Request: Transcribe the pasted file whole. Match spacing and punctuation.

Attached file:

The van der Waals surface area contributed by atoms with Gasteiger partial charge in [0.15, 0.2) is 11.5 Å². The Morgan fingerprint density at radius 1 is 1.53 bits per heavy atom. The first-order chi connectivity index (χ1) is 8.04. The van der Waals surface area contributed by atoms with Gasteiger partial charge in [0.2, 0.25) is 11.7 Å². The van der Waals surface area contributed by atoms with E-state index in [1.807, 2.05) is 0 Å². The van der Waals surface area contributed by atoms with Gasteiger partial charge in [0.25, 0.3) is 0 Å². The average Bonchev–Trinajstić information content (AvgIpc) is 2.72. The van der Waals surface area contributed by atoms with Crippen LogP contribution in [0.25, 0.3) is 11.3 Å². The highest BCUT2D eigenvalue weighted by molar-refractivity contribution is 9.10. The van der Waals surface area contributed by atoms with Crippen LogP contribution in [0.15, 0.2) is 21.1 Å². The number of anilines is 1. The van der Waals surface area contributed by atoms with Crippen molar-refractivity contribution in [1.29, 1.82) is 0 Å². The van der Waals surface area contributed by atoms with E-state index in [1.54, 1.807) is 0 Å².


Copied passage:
The van der Waals surface area contributed by atoms with Gasteiger partial charge in [0.15, 0.2) is 11.5 Å². The Morgan fingerprint density at radius 1 is 1.53 bits per heavy atom. The first-order chi connectivity index (χ1) is 8.04. The van der Waals surface area contributed by atoms with Gasteiger partial charge in [0.2, 0.25) is 11.7 Å². The van der Waals surface area contributed by atoms with E-state index in [1.807, 2.05) is 0 Å². The van der Waals surface area contributed by atoms with Gasteiger partial charge in [0.25, 0.3) is 0 Å². The average Bonchev–Trinajstić information content (AvgIpc) is 2.72. The van der Waals surface area contributed by atoms with Crippen LogP contribution in [0.25, 0.3) is 11.3 Å². The highest BCUT2D eigenvalue weighted by molar-refractivity contribution is 9.10. The van der Waals surface area contributed by atoms with Crippen LogP contribution in [0.15, 0.2) is 21.1 Å². The number of anilines is 1. The van der Waals surface area contributed by atoms with Crippen molar-refractivity contribution in [1.29, 1.82) is 0 Å². The van der Waals surface area contributed by atoms with E-state index in [1.54, 1.807) is 0 Å².